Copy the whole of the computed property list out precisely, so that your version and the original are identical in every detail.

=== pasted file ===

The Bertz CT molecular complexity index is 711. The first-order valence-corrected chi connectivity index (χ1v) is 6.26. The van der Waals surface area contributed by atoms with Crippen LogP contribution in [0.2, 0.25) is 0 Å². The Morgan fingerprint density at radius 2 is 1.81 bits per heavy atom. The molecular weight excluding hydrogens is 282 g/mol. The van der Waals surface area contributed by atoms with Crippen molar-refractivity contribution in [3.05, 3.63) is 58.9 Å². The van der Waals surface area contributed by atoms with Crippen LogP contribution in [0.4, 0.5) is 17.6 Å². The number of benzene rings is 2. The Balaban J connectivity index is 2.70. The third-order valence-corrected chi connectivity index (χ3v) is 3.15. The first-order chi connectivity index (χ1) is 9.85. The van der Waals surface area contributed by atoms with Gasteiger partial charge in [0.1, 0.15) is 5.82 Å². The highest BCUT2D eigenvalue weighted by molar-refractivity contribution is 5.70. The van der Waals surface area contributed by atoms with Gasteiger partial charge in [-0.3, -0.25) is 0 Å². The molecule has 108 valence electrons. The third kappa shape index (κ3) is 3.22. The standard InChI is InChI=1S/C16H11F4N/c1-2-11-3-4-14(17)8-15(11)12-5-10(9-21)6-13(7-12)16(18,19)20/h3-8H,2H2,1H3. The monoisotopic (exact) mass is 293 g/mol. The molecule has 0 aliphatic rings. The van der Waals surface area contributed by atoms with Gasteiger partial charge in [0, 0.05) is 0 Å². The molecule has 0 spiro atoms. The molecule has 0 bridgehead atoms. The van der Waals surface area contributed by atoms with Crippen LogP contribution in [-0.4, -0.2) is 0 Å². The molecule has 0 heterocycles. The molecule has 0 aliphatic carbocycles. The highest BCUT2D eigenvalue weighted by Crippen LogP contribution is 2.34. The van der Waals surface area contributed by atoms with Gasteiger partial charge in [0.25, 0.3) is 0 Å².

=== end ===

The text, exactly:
The Bertz CT molecular complexity index is 711. The first-order valence-corrected chi connectivity index (χ1v) is 6.26. The van der Waals surface area contributed by atoms with Crippen LogP contribution in [0.2, 0.25) is 0 Å². The Morgan fingerprint density at radius 2 is 1.81 bits per heavy atom. The molecular weight excluding hydrogens is 282 g/mol. The van der Waals surface area contributed by atoms with Crippen molar-refractivity contribution in [3.05, 3.63) is 58.9 Å². The van der Waals surface area contributed by atoms with Crippen LogP contribution in [0.4, 0.5) is 17.6 Å². The number of benzene rings is 2. The Balaban J connectivity index is 2.70. The third-order valence-corrected chi connectivity index (χ3v) is 3.15. The first-order chi connectivity index (χ1) is 9.85. The van der Waals surface area contributed by atoms with Gasteiger partial charge in [0.1, 0.15) is 5.82 Å². The highest BCUT2D eigenvalue weighted by molar-refractivity contribution is 5.70. The van der Waals surface area contributed by atoms with Gasteiger partial charge in [-0.3, -0.25) is 0 Å². The molecule has 108 valence electrons. The third kappa shape index (κ3) is 3.22. The standard InChI is InChI=1S/C16H11F4N/c1-2-11-3-4-14(17)8-15(11)12-5-10(9-21)6-13(7-12)16(18,19)20/h3-8H,2H2,1H3. The monoisotopic (exact) mass is 293 g/mol. The molecule has 0 aliphatic rings. The van der Waals surface area contributed by atoms with Gasteiger partial charge in [0, 0.05) is 0 Å². The molecule has 0 spiro atoms. The molecule has 0 bridgehead atoms. The van der Waals surface area contributed by atoms with Crippen LogP contribution in [-0.4, -0.2) is 0 Å². The molecule has 0 heterocycles. The molecule has 0 aliphatic carbocycles. The highest BCUT2D eigenvalue weighted by Crippen LogP contribution is 2.34. The van der Waals surface area contributed by atoms with Gasteiger partial charge in [0.25, 0.3) is 0 Å².